April 17, 2024

A Clearer Picture

Spectator
By Stephen Tuttle | March 9, 2024

It shouldn't have been a surprise to those paying attention. Lack of public support and under-utilization of already existing parking decks have doomed the third downtown Traverse City parking deck plans, at least temporarily.

Downsizing the number of parking spaces was the first strong hint that the parking deck was unlikely to be viable, but when the intended purpose of the structure changed, the obituary was already being written. First it was the amorphous “multi-purpose” building, then housing and retail in addition to parking. Now, just housing and retail.

The city and the Downtown Development Authority (DDA) are left with a pricey piece of property and a vague plan to create “attainable housing.” They should think hard before they become first developers, then landlords with all its attendant headaches.

A wiser path might be to swallow hard and re-sell the property to one or more private sector developers who do this sort of thing for a living. No doubt they will need subsidies aplenty—PILOT and brownfield funds leap to mind immediately—but there are advantages. Perhaps multiple developers could create multiple designs and structures rather than another monolithic, nondescript cube of condos. Taught strings could be attached so the projects benefit the city but allow the developers to make a fair profit.

If the city owns the property, the tax revenues will be nothing. Even with plentiful tax breaks, private sector owners would still add some tax money to the coffers of both the DDA and the city while avoiding the need to create another city bureaucracy to deal with their expanding housing inventory.

(And, please, allow them to provide sufficient parking for residents and customers. We don’t need hundreds of new residences only to be told there is insufficient parking so we need another deck after all.)

This does remove a rather heavy anchor dragging down the DDA’s efforts to extend the TIF 97 tax increment financing mechanism currently scheduled to expire in 2027. At the same time, eliminating the parking structure component might mean the DDA needs less money going forward and can do without another 30-year TIF.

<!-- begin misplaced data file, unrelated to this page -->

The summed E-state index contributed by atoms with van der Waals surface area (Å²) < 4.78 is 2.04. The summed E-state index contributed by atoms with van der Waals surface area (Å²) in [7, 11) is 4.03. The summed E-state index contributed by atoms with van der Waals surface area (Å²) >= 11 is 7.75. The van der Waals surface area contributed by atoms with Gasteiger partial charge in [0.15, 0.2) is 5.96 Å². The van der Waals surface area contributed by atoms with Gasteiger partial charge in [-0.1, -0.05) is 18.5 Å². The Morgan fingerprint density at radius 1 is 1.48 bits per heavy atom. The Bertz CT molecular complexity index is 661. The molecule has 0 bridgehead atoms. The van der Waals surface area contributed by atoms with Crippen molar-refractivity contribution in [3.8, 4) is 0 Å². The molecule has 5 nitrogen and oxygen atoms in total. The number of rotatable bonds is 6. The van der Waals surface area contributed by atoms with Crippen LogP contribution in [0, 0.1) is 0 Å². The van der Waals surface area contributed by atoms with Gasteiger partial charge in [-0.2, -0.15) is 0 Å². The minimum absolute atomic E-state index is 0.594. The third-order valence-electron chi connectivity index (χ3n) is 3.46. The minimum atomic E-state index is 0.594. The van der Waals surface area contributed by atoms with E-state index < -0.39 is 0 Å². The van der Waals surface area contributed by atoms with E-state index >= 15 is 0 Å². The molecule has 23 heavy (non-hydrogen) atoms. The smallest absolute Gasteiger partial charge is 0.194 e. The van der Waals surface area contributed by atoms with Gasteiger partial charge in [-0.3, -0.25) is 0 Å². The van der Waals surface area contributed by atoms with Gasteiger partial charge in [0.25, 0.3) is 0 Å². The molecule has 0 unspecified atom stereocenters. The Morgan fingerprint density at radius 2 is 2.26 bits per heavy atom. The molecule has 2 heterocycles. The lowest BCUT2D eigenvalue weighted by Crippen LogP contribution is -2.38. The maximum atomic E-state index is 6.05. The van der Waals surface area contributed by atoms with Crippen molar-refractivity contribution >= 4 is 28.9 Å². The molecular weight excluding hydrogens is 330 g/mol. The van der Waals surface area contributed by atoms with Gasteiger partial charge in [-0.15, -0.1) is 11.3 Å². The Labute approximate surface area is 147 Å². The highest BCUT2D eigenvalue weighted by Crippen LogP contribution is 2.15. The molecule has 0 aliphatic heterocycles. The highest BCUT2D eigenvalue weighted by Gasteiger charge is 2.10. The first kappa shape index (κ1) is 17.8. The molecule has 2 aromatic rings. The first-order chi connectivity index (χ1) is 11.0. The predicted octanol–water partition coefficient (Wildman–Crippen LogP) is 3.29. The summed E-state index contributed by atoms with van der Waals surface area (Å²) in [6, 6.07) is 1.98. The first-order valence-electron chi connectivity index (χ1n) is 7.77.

The DDA still has a pretty robust wish list, including $7 million for Rotary Square, $15 million for heated sidewalks downtown, and $57 million for the lower Boardman/Ottaway upgrades and beautification projects.

We might want to wait another couple seasons before heating sidewalks. We should make sure this year was anomalous and not the new winter norm, because no snow pretty much mitigates the need for that $15 million expenditure. Even if winter returns to normal, that is quite the expense and would be yet another season of something torn up. After a year of having a hard time getting into downtown Traverse City, we then propose to make it difficult for people to get into the downtown stores. It would be a nice luxury in a typical winter, but maybe one we should wait to consider.

It’s not clear how they are going to spend $7 million on Rotary Square since it should mostly be left as an open space. To me, that sounds like the kind of expense that results in concrete slabs and structures where they aren’t really needed.

The Boardman/Ottaway project, though very expensive, is both the most necessary and has the most positive, long-term potential. A large sewer line running along the south bank must be replaced, as must the crumbling retaining wall. There will likely not be a more advantageous time to revitalize the backside of those two downtown blocks. Building owners have tried to put their best face backward, but the alley is more of an eyesore than an eye catcher.

We won’t be able to completely restore the area to what nature originally created; that would require moving all of downtown about a block south. But on the banks of what we once used as a sewer and waste dump, we can create something that restores at least some riparian habitat, better protects the river, and creates an asset our grandchildren and their grandchildren can enjoy.

There is one little bit of misdirection we’re hearing from the TIF extension advocates: the notion Traverse City will “lose $1.7 million” if TIF 97 isn’t extended and taxpayers will have to make up the difference. That’s not necessarily the case.

That captured TIF money was dedicated for downtown and would have never seen any other part of Traverse City. And the $1.7 million isn’t lost, it would simply be returned to the entities from which it was captured—Traverse City, Grand Traverse County, Northwestern Michigan College, BATA, and the Traverse Area Library District. It’s quite likely Traverse City will require no tax increases; both Traverse City and the DDA will live just fine with the existing tax rates.

We’re getting a clearer picture of the DDA’s vision for downtown. We’ll see soon enough if Traverse City voters share that vision.

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